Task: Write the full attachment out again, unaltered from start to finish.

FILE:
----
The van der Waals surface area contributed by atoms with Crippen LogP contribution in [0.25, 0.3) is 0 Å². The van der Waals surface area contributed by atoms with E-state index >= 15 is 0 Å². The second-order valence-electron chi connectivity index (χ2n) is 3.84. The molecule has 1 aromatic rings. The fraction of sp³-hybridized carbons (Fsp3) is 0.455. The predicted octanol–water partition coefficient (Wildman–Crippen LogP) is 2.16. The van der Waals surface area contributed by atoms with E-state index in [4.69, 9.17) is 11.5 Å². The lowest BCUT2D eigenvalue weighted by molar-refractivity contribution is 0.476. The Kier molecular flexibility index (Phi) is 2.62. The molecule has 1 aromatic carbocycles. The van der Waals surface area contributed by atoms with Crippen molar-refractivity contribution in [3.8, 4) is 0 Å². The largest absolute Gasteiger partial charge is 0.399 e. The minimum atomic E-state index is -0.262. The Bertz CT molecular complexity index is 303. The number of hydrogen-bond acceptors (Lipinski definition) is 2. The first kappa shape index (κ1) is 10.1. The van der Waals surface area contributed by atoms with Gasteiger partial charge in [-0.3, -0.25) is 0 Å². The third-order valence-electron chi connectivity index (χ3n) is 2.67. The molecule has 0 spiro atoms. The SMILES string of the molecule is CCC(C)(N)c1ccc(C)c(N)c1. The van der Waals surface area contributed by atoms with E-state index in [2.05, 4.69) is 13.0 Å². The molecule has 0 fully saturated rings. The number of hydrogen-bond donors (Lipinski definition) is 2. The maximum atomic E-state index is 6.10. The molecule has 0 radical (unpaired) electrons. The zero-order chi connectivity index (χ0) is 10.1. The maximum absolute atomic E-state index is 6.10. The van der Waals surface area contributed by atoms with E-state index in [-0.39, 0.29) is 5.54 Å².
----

The van der Waals surface area contributed by atoms with Crippen LogP contribution in [0.25, 0.3) is 0 Å². The van der Waals surface area contributed by atoms with E-state index >= 15 is 0 Å². The second-order valence-electron chi connectivity index (χ2n) is 3.84. The molecule has 1 aromatic rings. The fraction of sp³-hybridized carbons (Fsp3) is 0.455. The predicted octanol–water partition coefficient (Wildman–Crippen LogP) is 2.16. The van der Waals surface area contributed by atoms with E-state index in [4.69, 9.17) is 11.5 Å². The lowest BCUT2D eigenvalue weighted by molar-refractivity contribution is 0.476. The Kier molecular flexibility index (Phi) is 2.62. The molecule has 1 aromatic carbocycles. The van der Waals surface area contributed by atoms with Crippen molar-refractivity contribution in [3.8, 4) is 0 Å². The largest absolute Gasteiger partial charge is 0.399 e. The minimum atomic E-state index is -0.262. The Bertz CT molecular complexity index is 303. The number of hydrogen-bond acceptors (Lipinski definition) is 2. The first kappa shape index (κ1) is 10.1. The van der Waals surface area contributed by atoms with Gasteiger partial charge in [-0.3, -0.25) is 0 Å². The third-order valence-electron chi connectivity index (χ3n) is 2.67. The molecule has 0 spiro atoms. The SMILES string of the molecule is CCC(C)(N)c1ccc(C)c(N)c1. The van der Waals surface area contributed by atoms with E-state index in [2.05, 4.69) is 13.0 Å². The molecule has 0 fully saturated rings. The number of hydrogen-bond donors (Lipinski definition) is 2. The maximum atomic E-state index is 6.10. The molecule has 0 radical (unpaired) electrons. The zero-order chi connectivity index (χ0) is 10.1. The maximum absolute atomic E-state index is 6.10. The van der Waals surface area contributed by atoms with E-state index in [-0.39, 0.29) is 5.54 Å².